I agree completely. However, at the end, if the customer (owner) doesn't want the product (the ATM), the ATM company goes out of business.

    So, what you're saying is that dialup connected machines have the facility to receive calls, but internet connected machines only do outgoing connections? that seems odd. It would be just as easy to secure a dialup machine by simply telling it not to answer the phone. I have to believe that if the dialup machine is set to answer phone calls, the internet connected machine will be set to receive some form of incoming connection as well. otherwise it's not the communication medium that is adding the security, but the decision on whether or not to accept incoming communications.

    OK, with regard to the ability to accept incoming communications, it's about customer convienence. With a machine connected through a standard phone line, 99% of the machine's I've installed get to share their phone line with the location's fax line. If the ATM is dialing out at set intervals, it is taking both the machine and the phone line out of service for 45 seconds to a minute every time it goes out. That's bad for business. The solution used to be (5 or so years ago) that the processor would call the ATM twice or so a day to check on it's health status, etc.

    Also, remember, most of my customers have this feature disabled.

    Now, however, with an IP based connection, the information transfer is instantaneous (or nearly so, as viewed by the customer). Therefore, it's not a big deal for the machine to contact the processor every 15 minutes or so with a status update. Therefore, as there is no need to remotely access the machine, they simply removed the functionality.

    In fact arguably the TCP/IP connection is still less secure than a similarly configured dialup connection due to increased chance of various MITM attacks, IP or DNS spoofing attacks, or simple protocol vulnerabilities in the OS that get found/exploited by the millions of bots that can be brought to bear on attacking a machine over the internet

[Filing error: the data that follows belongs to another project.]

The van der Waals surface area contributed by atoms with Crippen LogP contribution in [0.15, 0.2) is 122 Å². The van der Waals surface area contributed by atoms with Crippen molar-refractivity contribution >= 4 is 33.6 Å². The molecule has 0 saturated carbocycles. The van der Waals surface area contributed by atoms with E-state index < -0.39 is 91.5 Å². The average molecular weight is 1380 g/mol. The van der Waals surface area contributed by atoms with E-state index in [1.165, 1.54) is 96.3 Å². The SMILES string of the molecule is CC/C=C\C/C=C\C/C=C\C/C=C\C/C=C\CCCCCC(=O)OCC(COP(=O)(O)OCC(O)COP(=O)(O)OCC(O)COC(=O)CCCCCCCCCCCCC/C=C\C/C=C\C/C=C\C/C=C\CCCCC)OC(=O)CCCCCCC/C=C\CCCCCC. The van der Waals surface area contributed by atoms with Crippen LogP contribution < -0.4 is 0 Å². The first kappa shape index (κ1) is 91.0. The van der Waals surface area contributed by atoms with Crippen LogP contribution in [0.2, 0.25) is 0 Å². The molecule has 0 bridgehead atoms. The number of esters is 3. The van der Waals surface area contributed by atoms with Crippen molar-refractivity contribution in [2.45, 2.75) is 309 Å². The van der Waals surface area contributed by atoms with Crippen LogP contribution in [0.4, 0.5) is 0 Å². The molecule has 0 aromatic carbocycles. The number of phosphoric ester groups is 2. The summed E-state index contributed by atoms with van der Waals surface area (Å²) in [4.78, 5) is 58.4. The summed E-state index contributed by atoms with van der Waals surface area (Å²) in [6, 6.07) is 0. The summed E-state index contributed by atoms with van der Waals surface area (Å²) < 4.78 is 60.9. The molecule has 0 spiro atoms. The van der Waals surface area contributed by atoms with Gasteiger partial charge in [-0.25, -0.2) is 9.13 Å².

This is a fair point. However, the data that you're capturing with all of these attacks is super encrypted (not in the "super! thanks for asking" sense, but more in the they encrypt data that has already been encrypted using a different process), a MITM attack is going to log a bunch of gibberish packets. Assuming you can break the one time key established in handshake, you can't break the secure keys that are only known at the source and destination.

    The "white label" ATMs I've worked with have never required me to do more than supply a phone jack, so you may be right about them using consumer grade ADSL connections.

    In every bar/gas station/liquor store/bowling alley/porn store I've ever worked on an internet connected machine, it's jacked into a consumer ADSL or Cable connection. I've yet to see a dedicated connection for the ATM. That's part of the value proposition for the owner, he gets to eliminate a $75 a month phone line from his overhead by putting the machine online.

    The only differences are cost of the connection itself (so you may be right about it being prohibitive) and some routing at the server end, however the big banks are already set up for that sort of stuff, so it shouldn't be much effort to do it for the white labels as well.

    When I said cost prohibitive, I was indeed talking about the cost of the connection. You work for a telco, so let's be charitable. What do you figure a setup like this costs? $250 or $300 a month? For a machine that only costs $3000 and only makes the owner $300 a month? What's his business justification for that purchase? There's no way he's going to pay that.

    Like everything else in business, these little guys are 100% focused on the bottom line. They want to use that ATM to make money. Period. If the costs of keeping it going exceed the return, they're going to get out of it.

  • by moortak (1273582) on Thursday July 29, 2010 @04:02PM (#33075052)
    You should inform the FTC, it seems they aren't aware of that fact. http://www.ftc.gov/bcp/edu/pubs/consumer/credit/cre04.shtm [ftc.gov] If you are slow to report it you are responsible with a debit card more than you are with a credit card.

"And do you think (fop that I am) that I could be the Scarlet Pumpernickel?" -- Looney Tunes, The Scarlet Pumpernickel (1950, Chuck Jones)